The Child Center Inc. has a strong track record of program evaluation, assessment and improvement. Several tools and methods are used to evaluate the effectiveness of programs and meet accountability requirements of funders. The Outcome Measurement System (OMS) is a standardized, research-based system of surveys designed measure performance, based on stakeholder satisfaction. The system is managed by the National Children's Alliance (NCA). OMS surveys are related to services provided/received, timeliness, knowledge of staff, satisfaction, etc. The surveys may be submitted electronically (with a tablet) for scoring and review, allowing for client’s privacy and anonymity. Data and statistics relating to every facet of case management are compiled through the Missouri Kids First Database, a web-based program used by all 15 child advocacy centers in the state of Missouri. This system tracks forensic interview case statistics, advocacy services, demographics, timeframes and other related data. The Child Center, Inc. also tracks key performance metrics through the Performance Measurement Tool (PMT) system to provide accurate and timely reports that satisfy grant requirements for Victims of Crime Act (VOCA) funding. Mental health statistics and progress are recorded by each Therapist in Monthly Therapy Reports and aggregated by the Clinical Supervisor. The results compiled through the Outcome Measurement System (OMS), Missouri Kids First Database, VOCA quarterly reports and Monthly Therapy Reports are reviewed at least quarterly by The Child Center, Inc. staff. In 2020, the Board of Directors will convene a new Program Committee. This group will also review outcomes and surveys twice a year to identify areas for improvement. All this feedback is used to make any necessary changes to the methodology of the services offered to families and team members. Prevention education programs are assessed in a post evaluation that is completed both by the participants (children, parents, professionals) and also by those requesting prevention education services (schools, businesses, etc).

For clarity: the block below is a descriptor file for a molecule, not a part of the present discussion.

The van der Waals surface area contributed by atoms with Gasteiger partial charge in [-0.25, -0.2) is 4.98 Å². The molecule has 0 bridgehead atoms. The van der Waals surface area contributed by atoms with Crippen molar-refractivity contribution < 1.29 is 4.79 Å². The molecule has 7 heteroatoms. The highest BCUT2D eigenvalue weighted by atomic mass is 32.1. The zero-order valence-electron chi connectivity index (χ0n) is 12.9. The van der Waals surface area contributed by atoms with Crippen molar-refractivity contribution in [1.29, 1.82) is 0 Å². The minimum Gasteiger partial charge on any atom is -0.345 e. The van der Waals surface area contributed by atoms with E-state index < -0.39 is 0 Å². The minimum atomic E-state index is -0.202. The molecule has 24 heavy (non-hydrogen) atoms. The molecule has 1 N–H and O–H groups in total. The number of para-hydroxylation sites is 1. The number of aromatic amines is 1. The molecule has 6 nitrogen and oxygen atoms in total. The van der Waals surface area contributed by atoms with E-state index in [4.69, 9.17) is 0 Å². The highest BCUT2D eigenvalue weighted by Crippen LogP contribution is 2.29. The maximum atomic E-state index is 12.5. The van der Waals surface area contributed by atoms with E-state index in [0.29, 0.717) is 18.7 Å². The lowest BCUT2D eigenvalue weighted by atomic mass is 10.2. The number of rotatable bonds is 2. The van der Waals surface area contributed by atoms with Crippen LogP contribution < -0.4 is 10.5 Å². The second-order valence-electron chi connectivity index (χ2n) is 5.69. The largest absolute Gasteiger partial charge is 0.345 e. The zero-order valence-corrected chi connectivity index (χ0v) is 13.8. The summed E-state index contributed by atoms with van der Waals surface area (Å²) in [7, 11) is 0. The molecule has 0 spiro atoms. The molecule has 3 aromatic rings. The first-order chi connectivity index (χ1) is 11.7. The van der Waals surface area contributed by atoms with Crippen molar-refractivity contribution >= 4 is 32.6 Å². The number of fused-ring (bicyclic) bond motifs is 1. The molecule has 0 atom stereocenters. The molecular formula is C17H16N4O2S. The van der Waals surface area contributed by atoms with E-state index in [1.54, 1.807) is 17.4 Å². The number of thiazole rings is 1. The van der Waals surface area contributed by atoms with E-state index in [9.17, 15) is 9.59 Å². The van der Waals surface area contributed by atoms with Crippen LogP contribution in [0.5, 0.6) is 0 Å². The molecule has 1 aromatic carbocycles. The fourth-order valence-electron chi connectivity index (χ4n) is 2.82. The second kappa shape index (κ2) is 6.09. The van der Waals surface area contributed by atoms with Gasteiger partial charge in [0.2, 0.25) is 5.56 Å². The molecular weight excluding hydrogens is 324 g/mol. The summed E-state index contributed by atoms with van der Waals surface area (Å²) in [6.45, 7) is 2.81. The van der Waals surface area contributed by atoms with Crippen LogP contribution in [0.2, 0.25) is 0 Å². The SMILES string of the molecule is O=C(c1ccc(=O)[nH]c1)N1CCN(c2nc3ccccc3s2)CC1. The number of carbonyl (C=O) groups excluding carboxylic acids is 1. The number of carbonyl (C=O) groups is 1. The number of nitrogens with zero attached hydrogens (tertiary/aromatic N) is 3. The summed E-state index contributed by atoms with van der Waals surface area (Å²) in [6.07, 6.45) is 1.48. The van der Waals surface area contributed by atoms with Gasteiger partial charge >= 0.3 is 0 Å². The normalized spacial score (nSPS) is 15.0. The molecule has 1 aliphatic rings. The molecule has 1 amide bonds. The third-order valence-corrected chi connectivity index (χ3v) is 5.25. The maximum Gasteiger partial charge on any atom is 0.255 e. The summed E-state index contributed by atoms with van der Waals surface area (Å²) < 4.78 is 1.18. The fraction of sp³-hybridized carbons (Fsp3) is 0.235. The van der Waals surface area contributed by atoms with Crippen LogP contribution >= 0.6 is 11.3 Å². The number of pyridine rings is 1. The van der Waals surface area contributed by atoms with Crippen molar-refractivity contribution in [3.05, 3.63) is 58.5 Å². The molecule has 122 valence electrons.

The Child Center, Inc. is one of 15 nationally accredited Child Advocacy Centers, in the state of Missouri that provides services to child victims and their involved caregivers. The Child Center, Inc. has three locations that provide services in the 14 northeastern counties in Missouri. The Child Center, Inc. was incorporated as a non-profit 501 (c) 3 agency in January 2000, and initial funding was received from DSS. The agency began providing services for child victims in five counties from the Wentzville site. By 2004, the number of counties served grew to 11 and a site was opened in Hannibal, Missouri to serve children in the six northern counties. By 2008, three more counties in northeast Missouri were added for services by The Child Center, but the commute for them was two hours or more. In December 2010, we opened a site in Memphis, Missouri, making services more accessible for families and team members growing our service area to include the fourteen (14) counties of St. Charles, Lincoln, Warren, Montgomery, Pike, Ralls, Marion, Monroe, Shelby, Lewis, Clark, Knox, Scotland and Schuyler. The main office is located in Wentzville with satellite offices located in Hannibal and Memphis. The Child Center, Inc. became an Associate Member of NCA in February 2001 and obtained Full Membership and Accreditation in October 2004. We were reaccredited in 2010 and 2015.